was a guard at the conservatory. The storeroom is marred with shrapnel from a B-40

rocket fired to blast through its locked metal gate.

Cambodian and U.N. officials cannot believe the thefts could have been carried out

without the connivance of some local officials. "We can say that more than just

simple theft going on. This sort of crime is usually done with the connivance of

someone and we cannot get a straight answer," one U.N. official said.

The statue stolen from the town center had been in storage at the conservatory and

was moved to the palace with the permission of Prime Minister Hun Sen.

"We received permission to take the statue out of storage, not to get it stolen,"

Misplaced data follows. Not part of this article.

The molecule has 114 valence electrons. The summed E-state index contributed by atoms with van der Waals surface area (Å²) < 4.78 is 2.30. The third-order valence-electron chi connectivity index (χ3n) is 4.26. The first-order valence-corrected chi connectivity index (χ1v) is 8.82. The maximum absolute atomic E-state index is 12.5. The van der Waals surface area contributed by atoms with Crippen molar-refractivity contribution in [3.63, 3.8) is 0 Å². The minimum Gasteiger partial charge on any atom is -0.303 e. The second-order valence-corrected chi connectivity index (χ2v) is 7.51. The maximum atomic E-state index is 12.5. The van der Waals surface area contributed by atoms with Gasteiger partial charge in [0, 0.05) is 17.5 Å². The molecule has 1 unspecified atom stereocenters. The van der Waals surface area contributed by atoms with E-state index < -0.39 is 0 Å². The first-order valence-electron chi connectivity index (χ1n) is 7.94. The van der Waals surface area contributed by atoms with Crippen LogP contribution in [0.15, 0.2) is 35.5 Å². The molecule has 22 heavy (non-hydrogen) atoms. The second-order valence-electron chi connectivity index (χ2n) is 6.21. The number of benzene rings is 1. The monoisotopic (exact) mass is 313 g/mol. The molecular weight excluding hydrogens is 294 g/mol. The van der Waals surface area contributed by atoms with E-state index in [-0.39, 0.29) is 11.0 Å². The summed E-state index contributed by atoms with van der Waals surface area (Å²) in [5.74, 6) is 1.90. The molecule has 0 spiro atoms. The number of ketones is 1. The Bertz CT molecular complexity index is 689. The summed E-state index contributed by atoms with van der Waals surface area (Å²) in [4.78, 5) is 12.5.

said In Phally, a curator at the conservatory. "It's so ridiculous, I wanted

to laugh, it's so funny - two hundred meters from the police station!"

Policemen stationed near a bridge about 30 meters away missed the crime because of

the darkness, a senior police officer said. "There was not enough light,"

he said.

Siem Reap police chief, Colonel Chea Suphat ,said his force did not have enough men

or resources to fight theft from Angkor effectively. "In a country where there

is no law, where the population is ignorant of new laws and doesn't know the history,

nor the religion, or local customs, they don't know about preserving precious monuments.

What to do?" he asked.

He said the fight between police and thieves was unequal because the thieves had

cars and motorcycles while his officers could only patrol on foot. Who was responsible

for the Feb. 10 attack remains unclear.

The director of the conservatory, Uong Von, blamed Khmer Rouge guerrillas and said